Brant thriving along Connecticut’s coast

Photo by Chris Bosak A huge flock of Brant congregates as an oysterboat works the waters of Long Island Sound off Calf Pasture Beach in Norwalk this winter.

Photo by Chris Bosak
A huge flock of Brant congregates as an oysterboat works the waters of Long Island Sound off Calf Pasture Beach in Norwalk this winter.

I was filling out my Christmas Bird Count Captain’s Statistic Sheet (finally) and I had to question for a second my own numbers. Did I really see more than 1,000 Brant that day?

Then I recalled the massive flocks we had seen at Calf Pasture Beach that brisk morning. Count compilers Townsend and Mardi Dickinson were with me during that part of the day. They saw them, too. There were so many Brant it was hard to get a good count. (Watch the accompanying video to the end to see what we were up against. Not the best video of all times, but you will see what I’m talking about.)

Photo by Chris Bosak A Brant swims off the coast of Norwalk this winter.

Photo by Chris Bosak
A Brant swims off the coast of Norwalk this winter.

Brant are geese that breed in the Arctic and head to somewhat warmer waters during the winter. From a distance, or to the untrained eye, they can easily be mistaken for Canada Geese. Brant, however, are much smaller and lack the white “chin strap” that is so obvious on Canada Geese.

Norwalk has been a hot spot for Brant for many years. Huge flocks can be seen from Calf Pasture Beach throughout winter. Sometimes they are on the water. Sometimes they are near the water. Sometimes the flock is divided with some on the water and some near the water. The flocks often number hundreds and hundreds of birds.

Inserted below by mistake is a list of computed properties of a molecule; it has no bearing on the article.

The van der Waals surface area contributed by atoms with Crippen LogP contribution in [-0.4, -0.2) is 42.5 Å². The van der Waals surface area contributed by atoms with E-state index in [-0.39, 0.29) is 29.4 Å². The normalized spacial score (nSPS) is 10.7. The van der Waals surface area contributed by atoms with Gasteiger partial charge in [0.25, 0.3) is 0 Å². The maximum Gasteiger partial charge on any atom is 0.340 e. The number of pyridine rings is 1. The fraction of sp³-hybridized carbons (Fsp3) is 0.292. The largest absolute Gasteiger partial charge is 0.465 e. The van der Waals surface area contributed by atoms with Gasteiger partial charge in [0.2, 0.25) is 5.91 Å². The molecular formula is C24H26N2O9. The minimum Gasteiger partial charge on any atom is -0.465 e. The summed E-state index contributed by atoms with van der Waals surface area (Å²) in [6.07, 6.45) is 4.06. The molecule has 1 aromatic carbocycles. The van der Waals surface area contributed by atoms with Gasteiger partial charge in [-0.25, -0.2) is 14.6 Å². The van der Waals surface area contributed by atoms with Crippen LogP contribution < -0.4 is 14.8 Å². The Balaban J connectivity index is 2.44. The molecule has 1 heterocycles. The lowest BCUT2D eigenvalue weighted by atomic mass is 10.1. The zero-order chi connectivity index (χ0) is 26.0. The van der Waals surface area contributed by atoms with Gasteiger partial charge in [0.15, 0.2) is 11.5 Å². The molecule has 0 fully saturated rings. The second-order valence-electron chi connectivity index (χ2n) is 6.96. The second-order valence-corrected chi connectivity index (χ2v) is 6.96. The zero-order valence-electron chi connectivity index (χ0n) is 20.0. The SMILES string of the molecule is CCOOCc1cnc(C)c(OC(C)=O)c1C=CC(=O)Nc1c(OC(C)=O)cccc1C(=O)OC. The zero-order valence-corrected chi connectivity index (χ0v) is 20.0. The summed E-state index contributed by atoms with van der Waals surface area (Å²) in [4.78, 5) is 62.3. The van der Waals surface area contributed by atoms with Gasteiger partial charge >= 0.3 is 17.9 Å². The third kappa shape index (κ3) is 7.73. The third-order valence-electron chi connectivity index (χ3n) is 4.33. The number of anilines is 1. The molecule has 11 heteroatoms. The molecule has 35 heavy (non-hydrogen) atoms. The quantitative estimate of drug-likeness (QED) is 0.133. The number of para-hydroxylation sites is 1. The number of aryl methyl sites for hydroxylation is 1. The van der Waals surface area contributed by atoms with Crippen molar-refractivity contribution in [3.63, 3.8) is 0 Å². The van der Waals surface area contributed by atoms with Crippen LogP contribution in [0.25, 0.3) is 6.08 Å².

It’s a treat to hear their low honking (maybe more of an of uttering), much different and more pleasing than the Canada Goose’s honk. When hundreds of them get going at once, it’s an even bigger treat. (Again, check out the video to listen for yourself.)

Most of the Brant will have migrated north by April, but some individuals or small flocks will remain into June or even later. They are likely young birds that aren’t going to breed anyway and therefore do not feel the sense of urgency to fly to the Arctic breeding grounds.

One of the many reasons I like Brant is because they are a reliable winter sighting here in New England. Birdwatching makes the winters here bearable — dare I say enjoyable — and it’s species like Brant that make winter birding fun.

Here’s the video:

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